Poetry Friday: The 20th Gift of Christmas in France, 1917

Christmas Eve in France by Jessie Fauset
“Jessie Redmon Fauset (April 27, 1882 – April 30, 1961) was an American editor, poet, essayist and novelist.
Fauset was the editor of the NAACP magazine The Crisis. She also was the editor and co-author for the African American children’s magazine Brownies’ Book. She studied the teachings and beliefs of W.E.B Dubois and considered him to be her mentor. Fauset was known as one of the most intelligent women novelists of the Harlem Renaissance, earning her the name ‘the midwife’. In her lifetime she wrote four novels as well as poetry and short fiction.” ~Wikipedia, Jessie Redmon Faucet

OH little Christ, why do you sigh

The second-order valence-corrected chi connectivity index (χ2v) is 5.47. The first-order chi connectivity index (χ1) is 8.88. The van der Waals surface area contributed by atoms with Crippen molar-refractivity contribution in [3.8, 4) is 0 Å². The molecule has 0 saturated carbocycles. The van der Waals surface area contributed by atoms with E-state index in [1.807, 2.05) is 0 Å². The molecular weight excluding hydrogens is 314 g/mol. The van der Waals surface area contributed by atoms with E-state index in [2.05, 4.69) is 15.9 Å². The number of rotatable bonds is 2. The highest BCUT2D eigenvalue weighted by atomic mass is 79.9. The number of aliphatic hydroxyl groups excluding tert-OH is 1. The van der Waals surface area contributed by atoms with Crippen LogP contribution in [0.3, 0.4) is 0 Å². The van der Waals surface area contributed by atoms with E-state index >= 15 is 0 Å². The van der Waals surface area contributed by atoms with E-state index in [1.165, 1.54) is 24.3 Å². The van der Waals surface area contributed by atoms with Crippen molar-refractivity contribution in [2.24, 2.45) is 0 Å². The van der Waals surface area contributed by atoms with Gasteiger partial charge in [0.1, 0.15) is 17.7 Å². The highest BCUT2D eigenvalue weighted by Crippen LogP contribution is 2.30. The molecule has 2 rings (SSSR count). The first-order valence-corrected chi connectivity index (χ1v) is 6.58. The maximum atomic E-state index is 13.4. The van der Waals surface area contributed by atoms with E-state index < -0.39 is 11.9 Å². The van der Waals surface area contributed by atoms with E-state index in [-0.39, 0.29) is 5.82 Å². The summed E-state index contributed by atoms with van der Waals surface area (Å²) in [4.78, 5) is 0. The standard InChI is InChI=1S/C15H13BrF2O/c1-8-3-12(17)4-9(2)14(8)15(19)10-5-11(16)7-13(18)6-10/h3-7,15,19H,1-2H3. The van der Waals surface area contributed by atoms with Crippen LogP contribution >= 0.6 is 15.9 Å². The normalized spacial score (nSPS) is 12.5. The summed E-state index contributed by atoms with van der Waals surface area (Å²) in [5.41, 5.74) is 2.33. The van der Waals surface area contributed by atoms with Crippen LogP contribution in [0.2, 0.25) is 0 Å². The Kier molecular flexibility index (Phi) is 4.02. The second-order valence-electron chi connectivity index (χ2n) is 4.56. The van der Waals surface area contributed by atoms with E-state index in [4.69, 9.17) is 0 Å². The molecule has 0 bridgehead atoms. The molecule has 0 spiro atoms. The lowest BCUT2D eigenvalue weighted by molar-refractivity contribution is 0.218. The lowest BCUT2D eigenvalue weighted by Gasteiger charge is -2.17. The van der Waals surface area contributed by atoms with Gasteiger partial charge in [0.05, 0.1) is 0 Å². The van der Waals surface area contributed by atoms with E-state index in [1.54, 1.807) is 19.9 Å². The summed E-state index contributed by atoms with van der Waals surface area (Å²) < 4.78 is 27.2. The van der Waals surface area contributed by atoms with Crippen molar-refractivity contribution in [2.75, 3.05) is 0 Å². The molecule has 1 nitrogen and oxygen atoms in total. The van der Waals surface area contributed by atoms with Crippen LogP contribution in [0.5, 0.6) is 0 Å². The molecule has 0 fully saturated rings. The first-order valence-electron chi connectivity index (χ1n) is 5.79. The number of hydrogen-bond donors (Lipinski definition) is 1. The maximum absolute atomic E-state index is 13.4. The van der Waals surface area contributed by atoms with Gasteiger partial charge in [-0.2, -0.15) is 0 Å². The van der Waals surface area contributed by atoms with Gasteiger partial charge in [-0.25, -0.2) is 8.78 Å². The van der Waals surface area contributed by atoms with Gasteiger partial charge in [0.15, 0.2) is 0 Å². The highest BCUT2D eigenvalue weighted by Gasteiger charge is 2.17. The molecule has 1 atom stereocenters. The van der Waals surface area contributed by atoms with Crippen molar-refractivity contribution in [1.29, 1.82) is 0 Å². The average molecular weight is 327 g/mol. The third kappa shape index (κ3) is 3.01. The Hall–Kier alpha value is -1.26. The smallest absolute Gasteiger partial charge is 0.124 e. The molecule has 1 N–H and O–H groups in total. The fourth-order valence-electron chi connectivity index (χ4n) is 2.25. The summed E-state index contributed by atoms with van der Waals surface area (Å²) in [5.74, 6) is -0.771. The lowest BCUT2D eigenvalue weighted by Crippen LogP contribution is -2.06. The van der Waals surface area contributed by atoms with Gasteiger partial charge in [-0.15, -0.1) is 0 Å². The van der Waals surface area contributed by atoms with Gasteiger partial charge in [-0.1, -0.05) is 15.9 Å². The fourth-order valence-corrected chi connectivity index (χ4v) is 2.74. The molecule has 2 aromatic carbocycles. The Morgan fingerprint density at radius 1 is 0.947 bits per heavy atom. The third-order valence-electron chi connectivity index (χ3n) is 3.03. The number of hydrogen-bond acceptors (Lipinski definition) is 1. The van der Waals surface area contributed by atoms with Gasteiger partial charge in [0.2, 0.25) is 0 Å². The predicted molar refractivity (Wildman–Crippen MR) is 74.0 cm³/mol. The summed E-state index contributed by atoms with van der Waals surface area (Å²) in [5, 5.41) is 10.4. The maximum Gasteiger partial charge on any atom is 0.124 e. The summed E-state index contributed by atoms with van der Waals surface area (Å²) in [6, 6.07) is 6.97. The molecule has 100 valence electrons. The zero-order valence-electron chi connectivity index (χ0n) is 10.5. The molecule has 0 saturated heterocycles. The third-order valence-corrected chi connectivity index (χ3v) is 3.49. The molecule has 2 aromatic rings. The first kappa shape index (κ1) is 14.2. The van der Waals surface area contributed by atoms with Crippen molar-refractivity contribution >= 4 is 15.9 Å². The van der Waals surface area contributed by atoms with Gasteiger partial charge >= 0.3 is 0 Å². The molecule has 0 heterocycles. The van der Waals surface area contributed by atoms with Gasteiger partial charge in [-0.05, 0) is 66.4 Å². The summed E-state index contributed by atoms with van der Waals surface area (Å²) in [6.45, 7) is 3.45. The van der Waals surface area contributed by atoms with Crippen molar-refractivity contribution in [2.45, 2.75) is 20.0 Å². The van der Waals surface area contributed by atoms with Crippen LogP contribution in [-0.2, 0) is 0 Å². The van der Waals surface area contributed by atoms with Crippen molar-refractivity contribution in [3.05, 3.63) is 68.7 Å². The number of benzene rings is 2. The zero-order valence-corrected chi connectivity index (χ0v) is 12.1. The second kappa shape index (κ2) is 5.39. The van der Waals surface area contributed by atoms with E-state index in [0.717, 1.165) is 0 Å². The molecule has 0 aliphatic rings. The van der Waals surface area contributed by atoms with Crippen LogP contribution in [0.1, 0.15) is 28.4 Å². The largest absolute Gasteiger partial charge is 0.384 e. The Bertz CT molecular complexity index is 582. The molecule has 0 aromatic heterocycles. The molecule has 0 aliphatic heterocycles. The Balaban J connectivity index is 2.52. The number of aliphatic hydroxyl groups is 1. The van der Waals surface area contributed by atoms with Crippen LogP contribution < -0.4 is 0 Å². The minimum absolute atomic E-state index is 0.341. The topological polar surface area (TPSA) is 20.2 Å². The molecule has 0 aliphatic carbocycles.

As you look down to-night
On breathless France, on bleeding France,
And all her dreadful plight?
What bows your childish head so low?
What turns your cheek so white?

Oh little Christ, why do you moan,
What is it that you see
In mourning France, in martyred France,
And her great agony?
Does she recall your own dark day,
Your own Gethsemane?

Oh little Christ, why do you weep,
Why flow your tears so sore
For pleading France, for praying France,
A suppliant at God’s door?
“God sweetened not my cup,” you say,
“Shall He for France do more?”

Oh little Christ, what can this mean,
Why must this horror be
For fainting France, for faithful France,
And her sweet chivalry?
“I bled to free all men,” you say
“France bleeds to keep men free.”

Oh little, lovely Christ—you smile!
What guerdon is in store
For gallant France, for glorious France,
And all her valiant corps?
“Behold I live, and France, like me;
Shall live for evermore.”

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